We’ve all seen it: websites and blogs that offer up great content suddenly becoming littered with ads. Sometimes it happens overnight- but more often than not, it starts slowly: an ad here, some Adsense there, another ad here, and so on- until the blog looks like it’s almost all ads, but you really can’t tell, since the ads look so much like the content. Sound familiar? When this happens, there’s just one thing I want to do: leave the site.
Now I’m not saying there’s anything wrong with monetizing your blog- not at all. Just that you can do it without necessarily uglifying your previously clean and beautiful site. Here, some tips to keep in mind when monetizing your blog:
Keep the ads relevant. If you blog about web hosting, feature ads from web hosting companies. If you blog about your pet labrador Mimi a lot, you want ads that will appeal to other labrador owners- maybe ads for dog biscuits or training videos. Services like Google Adsense, of course, make this easy: they’ll target the ads for you based on your content.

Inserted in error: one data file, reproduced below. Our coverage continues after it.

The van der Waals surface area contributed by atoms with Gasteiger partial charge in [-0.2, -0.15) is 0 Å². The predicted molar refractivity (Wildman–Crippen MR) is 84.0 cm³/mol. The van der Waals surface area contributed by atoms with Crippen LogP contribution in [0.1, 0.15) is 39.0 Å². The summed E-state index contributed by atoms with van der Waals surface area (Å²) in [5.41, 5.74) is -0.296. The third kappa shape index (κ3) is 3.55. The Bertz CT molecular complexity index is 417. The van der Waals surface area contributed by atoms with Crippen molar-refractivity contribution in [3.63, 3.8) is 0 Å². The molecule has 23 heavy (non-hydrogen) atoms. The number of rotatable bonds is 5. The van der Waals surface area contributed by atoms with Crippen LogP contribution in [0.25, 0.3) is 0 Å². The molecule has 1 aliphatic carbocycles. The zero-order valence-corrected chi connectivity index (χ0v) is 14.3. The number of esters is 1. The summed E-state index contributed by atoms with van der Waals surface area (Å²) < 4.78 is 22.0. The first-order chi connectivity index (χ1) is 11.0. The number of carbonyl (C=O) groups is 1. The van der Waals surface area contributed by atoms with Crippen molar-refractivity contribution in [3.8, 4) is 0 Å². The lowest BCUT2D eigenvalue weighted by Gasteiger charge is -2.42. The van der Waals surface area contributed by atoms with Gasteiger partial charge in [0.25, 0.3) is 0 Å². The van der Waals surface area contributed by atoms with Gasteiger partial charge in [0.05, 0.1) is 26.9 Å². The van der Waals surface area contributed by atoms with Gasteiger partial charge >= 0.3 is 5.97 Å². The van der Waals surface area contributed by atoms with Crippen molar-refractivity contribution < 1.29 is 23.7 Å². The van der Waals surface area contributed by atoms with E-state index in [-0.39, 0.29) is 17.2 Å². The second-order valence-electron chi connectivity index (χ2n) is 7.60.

Make it look like an ad. Okay, I know you’re likely to get paid more if an unsuspecting visitor clicks on something thinking it’s part of your content and not an ad. The problem I have is with the word “unsuspecting”: by doing this, you’re fooling that visitor- and nobody likes being fooled. Let people know when an ad is an ad.
Choose ads that suit your design. Yes, you should make the ads look like ads- but at the same time, you don’t want them to stand out too much. The key is placing ads that complement your site- and that’s your content and your design.
Consider using RSS advertising. There are lots of sites I love reading, but hardly ever visit; I subscribe to their RSS feeds instead. Somehow, ads in RSS feeds don’t bother me as much. They’re usually unobtrusive, and if you have a good RSS subscriber base, can bring in a decent amount of money.
Do not use pop-up advertising. Ever.
Find other methods of monetization. You don’t have to place ads to make money off your blog- consider merchandising (CafePress, for example), affiliate sales (especially of products you review), or simply asking for donations (e.g. “Liked this post? Buy me a beer!”)
The most important thing is to be selective. You want your visitors to become regular visitors, and the best way to do that is to give them what they came for: not a bunch of messy ads, but your posts, your voice, your content.